'Chehre' Review: The face of inanity

Rumy Jafry’s 'Chehre' doesn’t know what it essentially wants to be—a mystery, a courtroom drama, a moral science lesson, a vigilante saga or a political speech

'Chehre' Review: The face of inanity

Namrata Joshi

If I were to review Rumy Jafry’s Chehre in emoticons—which is easier than doing so in words—I would keep switching between an eye-roll and the facepalm, while the aimless film itself keeps hopping from one scene to another without any sense of purpose or coherence. It doesn’t know what it essentially wants to be—a mystery, a courtroom drama, a moral science lesson, a vigilante saga or a political speech. In the process of trying to be all of this, it ends up becoming nothing more than a slapdash script, a rusty narrative and a film that is laughable in its sheer inanity. Cinema way past its best by date.

It kicks off with a long poem, recited by Amitabh Bachchan in his oft praised baritone, that talks tediously about how faces will survive despite bodies perishing. Meanwhile, long after having seen the film, I am still scratching my head over the connect between the verse and what follows.

Cut to some strange place in the mountains that is supposedly just 280 odd kilometres from Delhi but where it’s snowing as much as it would in Aomori in Japan. This wonder of a Fargo-like landscape becomes even more wondrous with the entry of a dude called Sameer Mehra (Emraan Hashmi) whose journey to the Capital in the BMW gets curtailed when a tree falls on the road. There is no one around other than copious amounts of snow and a seemingly adventurous old sardarji called Paramjeet Bhullar (Annu Kapoor) who seems habituated to going on long walks to his friend’s place in the thick of such perilous blizzards. I am not going to question the sense and sensibility in Mr Bhullar’s walks in the snow because what I am still unable to get over is Sameer’s extraordinary query to Mr Bhullar just seconds after the fall of the tree: Who will remove the tree? Perhaps the snow itself, I felt like telling the petulant, impatient and blind-to-his-surroundings bloke.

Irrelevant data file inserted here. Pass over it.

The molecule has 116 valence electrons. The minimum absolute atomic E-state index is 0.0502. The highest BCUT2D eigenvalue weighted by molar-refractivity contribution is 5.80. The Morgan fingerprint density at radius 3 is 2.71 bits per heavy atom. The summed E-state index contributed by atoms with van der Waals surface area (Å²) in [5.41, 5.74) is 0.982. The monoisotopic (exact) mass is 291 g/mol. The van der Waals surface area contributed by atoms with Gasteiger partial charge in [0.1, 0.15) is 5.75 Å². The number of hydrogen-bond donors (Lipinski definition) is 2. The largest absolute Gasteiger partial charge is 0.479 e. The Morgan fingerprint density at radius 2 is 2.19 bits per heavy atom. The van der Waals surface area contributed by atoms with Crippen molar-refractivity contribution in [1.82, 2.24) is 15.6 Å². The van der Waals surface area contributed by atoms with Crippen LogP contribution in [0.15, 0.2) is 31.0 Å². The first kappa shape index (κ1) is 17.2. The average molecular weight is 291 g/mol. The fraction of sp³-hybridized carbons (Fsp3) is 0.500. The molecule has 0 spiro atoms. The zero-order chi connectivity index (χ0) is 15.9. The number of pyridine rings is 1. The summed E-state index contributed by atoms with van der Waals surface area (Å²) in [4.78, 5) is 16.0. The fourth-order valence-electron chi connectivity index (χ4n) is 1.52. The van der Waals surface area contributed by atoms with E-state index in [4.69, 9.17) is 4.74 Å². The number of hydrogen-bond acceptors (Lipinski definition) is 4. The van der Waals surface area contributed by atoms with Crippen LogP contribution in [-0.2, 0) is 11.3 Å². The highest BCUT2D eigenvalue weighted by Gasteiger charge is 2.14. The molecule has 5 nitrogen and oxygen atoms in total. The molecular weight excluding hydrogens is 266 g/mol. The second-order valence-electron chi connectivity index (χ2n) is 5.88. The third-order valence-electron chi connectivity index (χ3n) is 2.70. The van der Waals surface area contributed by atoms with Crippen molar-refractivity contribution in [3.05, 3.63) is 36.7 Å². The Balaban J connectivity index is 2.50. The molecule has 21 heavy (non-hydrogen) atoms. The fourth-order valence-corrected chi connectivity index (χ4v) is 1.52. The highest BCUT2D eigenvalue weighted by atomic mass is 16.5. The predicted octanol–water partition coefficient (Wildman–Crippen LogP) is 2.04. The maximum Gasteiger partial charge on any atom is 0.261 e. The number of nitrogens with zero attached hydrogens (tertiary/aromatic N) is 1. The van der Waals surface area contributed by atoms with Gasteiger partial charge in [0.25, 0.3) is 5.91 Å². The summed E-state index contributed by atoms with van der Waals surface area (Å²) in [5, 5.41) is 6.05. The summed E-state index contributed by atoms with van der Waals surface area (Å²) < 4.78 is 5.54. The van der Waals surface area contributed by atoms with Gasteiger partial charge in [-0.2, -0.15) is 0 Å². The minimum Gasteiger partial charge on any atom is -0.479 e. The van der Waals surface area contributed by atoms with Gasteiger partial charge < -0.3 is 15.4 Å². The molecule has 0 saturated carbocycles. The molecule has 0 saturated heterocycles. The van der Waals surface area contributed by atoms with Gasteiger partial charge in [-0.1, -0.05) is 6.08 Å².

Cut now to a huge haveli in the middle of nowhere, peopled by strange creatures, with no mobiles and a landline that is dead. Signs screaming *danger* in film after film, since times immemorial. Yawn! The smart dude of a hero will, however, find nothing amiss.

So we are now introduced to the sophisticated, chess playing owner of the palace called Jagdish Acharya (Dhritimaan Chatterjee) on the one hand and an unsophisticated flute player Hariya Jatav (Raghubir Yadav) on the other. There is a stone-faced Joe who I felt was a Shakti Kapoor lookalike. Turns out he is indeed played by his son Siddhant. Then there’s a perennially teary-eyed and red-nosed Anna, played by Rhea Chakraborty, kept conveniently out of any publicity for the film. Incidentally, Anna is an artiste at heart who paints blood-splattered canvases that remind our dude Sameer of the works of Andy Warhol. Forget eye roll, the comparison made my eyes pop out of their sockets. I have been researching the pop art of Warhol since then to somehow see the likeness but haven’t been able to, at the time of going to press. But wait, Sameer gifts Anna two butterfly toys in fluorescent green, that could perhaps be called Warholian for the lack of any choice in this matter. These bright butterflies make Anna break into inexplicable paroxysm of glee which would require a separate 2000-word analysis of its own. I will attempt that another day because there’s more which deserves attention.